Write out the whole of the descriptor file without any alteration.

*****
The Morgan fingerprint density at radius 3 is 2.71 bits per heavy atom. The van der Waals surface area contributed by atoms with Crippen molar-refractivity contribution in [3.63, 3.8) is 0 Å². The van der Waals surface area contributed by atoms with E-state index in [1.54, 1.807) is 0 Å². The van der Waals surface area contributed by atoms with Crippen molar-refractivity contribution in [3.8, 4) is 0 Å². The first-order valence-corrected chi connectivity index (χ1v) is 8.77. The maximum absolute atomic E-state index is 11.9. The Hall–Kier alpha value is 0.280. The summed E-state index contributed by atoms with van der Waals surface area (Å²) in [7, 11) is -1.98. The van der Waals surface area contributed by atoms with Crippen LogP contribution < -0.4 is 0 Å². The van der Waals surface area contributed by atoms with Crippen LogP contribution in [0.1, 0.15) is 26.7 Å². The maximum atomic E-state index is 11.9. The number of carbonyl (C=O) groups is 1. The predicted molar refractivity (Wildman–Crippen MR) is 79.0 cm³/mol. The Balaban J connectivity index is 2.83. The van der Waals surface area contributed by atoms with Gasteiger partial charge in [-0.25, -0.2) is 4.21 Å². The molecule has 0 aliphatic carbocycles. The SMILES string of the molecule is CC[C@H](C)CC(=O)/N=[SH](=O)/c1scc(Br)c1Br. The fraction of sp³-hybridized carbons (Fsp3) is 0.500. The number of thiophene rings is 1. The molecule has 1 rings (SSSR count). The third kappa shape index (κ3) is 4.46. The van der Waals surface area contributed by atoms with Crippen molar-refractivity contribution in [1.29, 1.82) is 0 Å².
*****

The Morgan fingerprint density at radius 3 is 2.71 bits per heavy atom. The van der Waals surface area contributed by atoms with Crippen molar-refractivity contribution in [3.63, 3.8) is 0 Å². The van der Waals surface area contributed by atoms with E-state index in [1.54, 1.807) is 0 Å². The van der Waals surface area contributed by atoms with Crippen molar-refractivity contribution in [3.8, 4) is 0 Å². The first-order valence-corrected chi connectivity index (χ1v) is 8.77. The maximum absolute atomic E-state index is 11.9. The Hall–Kier alpha value is 0.280. The summed E-state index contributed by atoms with van der Waals surface area (Å²) in [7, 11) is -1.98. The van der Waals surface area contributed by atoms with Crippen LogP contribution < -0.4 is 0 Å². The van der Waals surface area contributed by atoms with Crippen LogP contribution in [0.1, 0.15) is 26.7 Å². The maximum atomic E-state index is 11.9. The number of carbonyl (C=O) groups is 1. The predicted molar refractivity (Wildman–Crippen MR) is 79.0 cm³/mol. The Balaban J connectivity index is 2.83. The van der Waals surface area contributed by atoms with Gasteiger partial charge in [-0.25, -0.2) is 4.21 Å². The molecule has 0 aliphatic carbocycles. The SMILES string of the molecule is CC[C@H](C)CC(=O)/N=[SH](=O)/c1scc(Br)c1Br. The fraction of sp³-hybridized carbons (Fsp3) is 0.500. The number of thiophene rings is 1. The molecule has 1 rings (SSSR count). The third kappa shape index (κ3) is 4.46. The van der Waals surface area contributed by atoms with Crippen molar-refractivity contribution in [1.29, 1.82) is 0 Å².